Columbia River water levels highlight need for higher bridge

June 16, 2022by John Ley0

Over the past few days (June 13 -15), significant rainfall combined with snow melt has caused the Columbia River water level to rise above the 16 foot flood stage. This in turn caused the Oregon Department of Transportation (ODOT) to issue a press release warning of possible increased Interstate Bridge lifts, as more marine vessels would be unable to safely fit under the high point of the current bridge. 

First and foremost, this highlights the importance of our up river dams on both the Columbia 

River and the Snake River, to hold back water. The Army Corps of Engineers announced the John Day dam was holding back water to mitigate possible flooding in Clark County and Portland. This protects more metro area home and property owners from flooding and property damage.

Columbia River water levels highlight need for higher bridge

There are 14 dams on the mainstem Columbia from Mica to Bonneville, and five on the lower Snake from Hells Canyon Dam to Ice Harbor Dam. Each of these not only generates cheap hydroelectric power, but can help prevent catastrophic flooding at times like this by holding back water.

Separately, on Wednesday, the Interstate Bridge Replacement team shared with the Executive Steering Group that provides oversight to the project, that they are expecting the US Coast Guard to reject their request to build a bridge with 116 feet of “normal” clearance for marine traffic.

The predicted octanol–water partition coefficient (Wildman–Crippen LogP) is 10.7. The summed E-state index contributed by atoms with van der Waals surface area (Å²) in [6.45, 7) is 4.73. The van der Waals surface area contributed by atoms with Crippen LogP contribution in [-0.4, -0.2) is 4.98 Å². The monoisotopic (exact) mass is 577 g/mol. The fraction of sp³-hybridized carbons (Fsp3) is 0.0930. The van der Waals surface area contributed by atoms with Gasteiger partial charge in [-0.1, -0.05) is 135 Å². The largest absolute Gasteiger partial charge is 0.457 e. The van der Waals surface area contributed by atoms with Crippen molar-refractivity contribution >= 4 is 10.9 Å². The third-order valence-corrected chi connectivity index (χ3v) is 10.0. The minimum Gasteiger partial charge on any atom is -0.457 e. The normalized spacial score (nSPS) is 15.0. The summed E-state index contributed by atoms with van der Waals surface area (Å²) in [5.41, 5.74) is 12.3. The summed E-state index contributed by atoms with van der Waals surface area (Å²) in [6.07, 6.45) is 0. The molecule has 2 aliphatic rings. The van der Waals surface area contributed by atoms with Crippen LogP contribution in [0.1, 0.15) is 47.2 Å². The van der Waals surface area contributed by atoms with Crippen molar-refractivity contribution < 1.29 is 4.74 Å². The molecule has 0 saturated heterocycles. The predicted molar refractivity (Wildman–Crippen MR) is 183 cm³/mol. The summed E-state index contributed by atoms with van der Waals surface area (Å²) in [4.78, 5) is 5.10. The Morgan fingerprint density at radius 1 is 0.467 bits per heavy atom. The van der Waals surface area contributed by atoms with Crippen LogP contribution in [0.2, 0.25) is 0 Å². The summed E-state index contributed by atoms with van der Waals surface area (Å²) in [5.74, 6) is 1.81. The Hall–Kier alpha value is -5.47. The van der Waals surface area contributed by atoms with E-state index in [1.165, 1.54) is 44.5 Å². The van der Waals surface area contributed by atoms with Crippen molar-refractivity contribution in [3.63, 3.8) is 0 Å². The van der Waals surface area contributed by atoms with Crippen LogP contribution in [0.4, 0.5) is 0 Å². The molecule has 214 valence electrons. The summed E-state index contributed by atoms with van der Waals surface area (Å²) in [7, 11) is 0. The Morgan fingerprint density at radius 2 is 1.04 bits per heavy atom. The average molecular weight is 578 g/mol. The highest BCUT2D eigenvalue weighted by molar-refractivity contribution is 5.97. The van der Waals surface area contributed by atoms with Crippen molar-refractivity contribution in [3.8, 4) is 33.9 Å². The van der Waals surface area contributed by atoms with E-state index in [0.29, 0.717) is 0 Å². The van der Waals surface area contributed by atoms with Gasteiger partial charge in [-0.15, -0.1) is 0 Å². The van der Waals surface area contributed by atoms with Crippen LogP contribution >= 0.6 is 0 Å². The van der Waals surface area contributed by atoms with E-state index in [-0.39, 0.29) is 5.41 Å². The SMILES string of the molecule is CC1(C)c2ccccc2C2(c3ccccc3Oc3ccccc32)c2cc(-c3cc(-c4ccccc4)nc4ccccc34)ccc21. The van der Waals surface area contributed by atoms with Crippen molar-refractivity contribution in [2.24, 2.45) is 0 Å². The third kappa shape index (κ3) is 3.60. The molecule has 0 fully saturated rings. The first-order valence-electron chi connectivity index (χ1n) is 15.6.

Citizens may recall that in the previous failed CRC effort, the Coast Guard rejected two lower bridge heights. Two Coast Guard commanders were “retired” and the 3rd commander “understood” and approved the “bridge too low” at 116 feet. 

By the end of the CRC, the project was going to have to pay $86.4 million to three up river firms in “mitigation”. These included Thompson Metal Fab, Greenberry Industrial, and Oregon Iron Works, all of Vancouver.

Citizens should expect their elected leaders to fight for common sense, which includes a bridge high enough to accommodate marine traffic. The people of SW Washington want traffic congestion relief – 78 percent have this as their top priority for the project! Our freight haulers need help too, as being stuck in 8-12 hours of congested I-5 traffic only adds to the time and cost of shipping the goods and groceries people depend on.

The I-205 Glenn Jackson Bridge offers 144 feet of clearance for marine traffic. It’s not unreasonable to ask for similar levels of river clearance for an I-5 Interstate Bridge Replacement.

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